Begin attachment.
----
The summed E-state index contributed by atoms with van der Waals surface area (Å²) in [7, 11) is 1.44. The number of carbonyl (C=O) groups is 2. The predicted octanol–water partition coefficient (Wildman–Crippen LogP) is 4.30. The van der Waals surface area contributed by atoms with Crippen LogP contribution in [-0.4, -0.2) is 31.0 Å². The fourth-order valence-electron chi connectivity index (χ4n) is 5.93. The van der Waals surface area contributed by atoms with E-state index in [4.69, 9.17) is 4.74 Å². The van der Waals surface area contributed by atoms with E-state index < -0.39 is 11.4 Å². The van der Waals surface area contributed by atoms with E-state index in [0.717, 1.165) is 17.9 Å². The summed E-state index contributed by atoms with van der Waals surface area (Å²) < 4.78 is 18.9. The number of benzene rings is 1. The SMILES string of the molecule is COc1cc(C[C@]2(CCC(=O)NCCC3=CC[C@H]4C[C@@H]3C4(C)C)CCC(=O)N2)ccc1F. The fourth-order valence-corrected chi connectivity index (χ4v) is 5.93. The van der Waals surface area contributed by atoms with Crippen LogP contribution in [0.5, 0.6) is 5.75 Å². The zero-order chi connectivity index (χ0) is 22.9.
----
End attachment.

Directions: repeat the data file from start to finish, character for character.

The summed E-state index contributed by atoms with van der Waals surface area (Å²) in [7, 11) is 1.44. The number of carbonyl (C=O) groups is 2. The predicted octanol–water partition coefficient (Wildman–Crippen LogP) is 4.30. The van der Waals surface area contributed by atoms with Crippen LogP contribution in [-0.4, -0.2) is 31.0 Å². The fourth-order valence-electron chi connectivity index (χ4n) is 5.93. The van der Waals surface area contributed by atoms with E-state index in [4.69, 9.17) is 4.74 Å². The van der Waals surface area contributed by atoms with E-state index < -0.39 is 11.4 Å². The van der Waals surface area contributed by atoms with E-state index in [0.717, 1.165) is 17.9 Å². The summed E-state index contributed by atoms with van der Waals surface area (Å²) < 4.78 is 18.9. The number of benzene rings is 1. The SMILES string of the molecule is COc1cc(C[C@]2(CCC(=O)NCCC3=CC[C@H]4C[C@@H]3C4(C)C)CCC(=O)N2)ccc1F. The fourth-order valence-corrected chi connectivity index (χ4v) is 5.93. The van der Waals surface area contributed by atoms with Crippen LogP contribution in [0.5, 0.6) is 5.75 Å². The zero-order chi connectivity index (χ0) is 22.9.